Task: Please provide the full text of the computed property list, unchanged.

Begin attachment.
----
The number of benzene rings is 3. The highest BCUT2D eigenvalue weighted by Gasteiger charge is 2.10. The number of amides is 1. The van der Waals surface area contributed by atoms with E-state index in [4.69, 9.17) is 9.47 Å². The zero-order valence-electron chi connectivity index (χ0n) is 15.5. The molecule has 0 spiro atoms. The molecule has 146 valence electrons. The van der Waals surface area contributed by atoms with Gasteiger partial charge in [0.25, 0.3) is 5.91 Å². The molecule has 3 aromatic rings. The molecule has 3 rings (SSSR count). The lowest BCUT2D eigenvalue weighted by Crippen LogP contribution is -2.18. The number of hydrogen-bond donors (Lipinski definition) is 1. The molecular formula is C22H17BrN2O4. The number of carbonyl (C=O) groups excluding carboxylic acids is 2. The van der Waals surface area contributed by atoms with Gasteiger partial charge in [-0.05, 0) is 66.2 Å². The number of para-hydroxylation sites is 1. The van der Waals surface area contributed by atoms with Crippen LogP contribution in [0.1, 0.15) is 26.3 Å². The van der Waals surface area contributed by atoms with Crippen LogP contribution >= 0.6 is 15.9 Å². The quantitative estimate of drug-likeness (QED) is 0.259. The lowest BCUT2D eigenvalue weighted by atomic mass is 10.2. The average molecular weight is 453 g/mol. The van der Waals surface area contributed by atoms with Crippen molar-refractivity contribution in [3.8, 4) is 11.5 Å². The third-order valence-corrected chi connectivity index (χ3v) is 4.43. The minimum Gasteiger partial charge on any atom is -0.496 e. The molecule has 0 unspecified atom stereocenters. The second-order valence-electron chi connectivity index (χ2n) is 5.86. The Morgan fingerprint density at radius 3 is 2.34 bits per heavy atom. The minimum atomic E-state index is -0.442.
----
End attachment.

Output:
The number of benzene rings is 3. The highest BCUT2D eigenvalue weighted by Gasteiger charge is 2.10. The number of amides is 1. The van der Waals surface area contributed by atoms with E-state index in [4.69, 9.17) is 9.47 Å². The zero-order valence-electron chi connectivity index (χ0n) is 15.5. The molecule has 0 spiro atoms. The molecule has 146 valence electrons. The van der Waals surface area contributed by atoms with Gasteiger partial charge in [0.25, 0.3) is 5.91 Å². The molecule has 3 aromatic rings. The molecule has 3 rings (SSSR count). The lowest BCUT2D eigenvalue weighted by Crippen LogP contribution is -2.18. The number of hydrogen-bond donors (Lipinski definition) is 1. The molecular formula is C22H17BrN2O4. The number of carbonyl (C=O) groups excluding carboxylic acids is 2. The van der Waals surface area contributed by atoms with Gasteiger partial charge in [-0.05, 0) is 66.2 Å². The number of para-hydroxylation sites is 1. The van der Waals surface area contributed by atoms with Crippen LogP contribution in [0.1, 0.15) is 26.3 Å². The van der Waals surface area contributed by atoms with Crippen LogP contribution >= 0.6 is 15.9 Å². The quantitative estimate of drug-likeness (QED) is 0.259. The lowest BCUT2D eigenvalue weighted by atomic mass is 10.2. The average molecular weight is 453 g/mol. The van der Waals surface area contributed by atoms with Crippen molar-refractivity contribution in [3.8, 4) is 11.5 Å². The third-order valence-corrected chi connectivity index (χ3v) is 4.43. The minimum Gasteiger partial charge on any atom is -0.496 e. The molecule has 0 unspecified atom stereocenters. The second-order valence-electron chi connectivity index (χ2n) is 5.86. The Morgan fingerprint density at radius 3 is 2.34 bits per heavy atom. The minimum atomic E-state index is -0.442.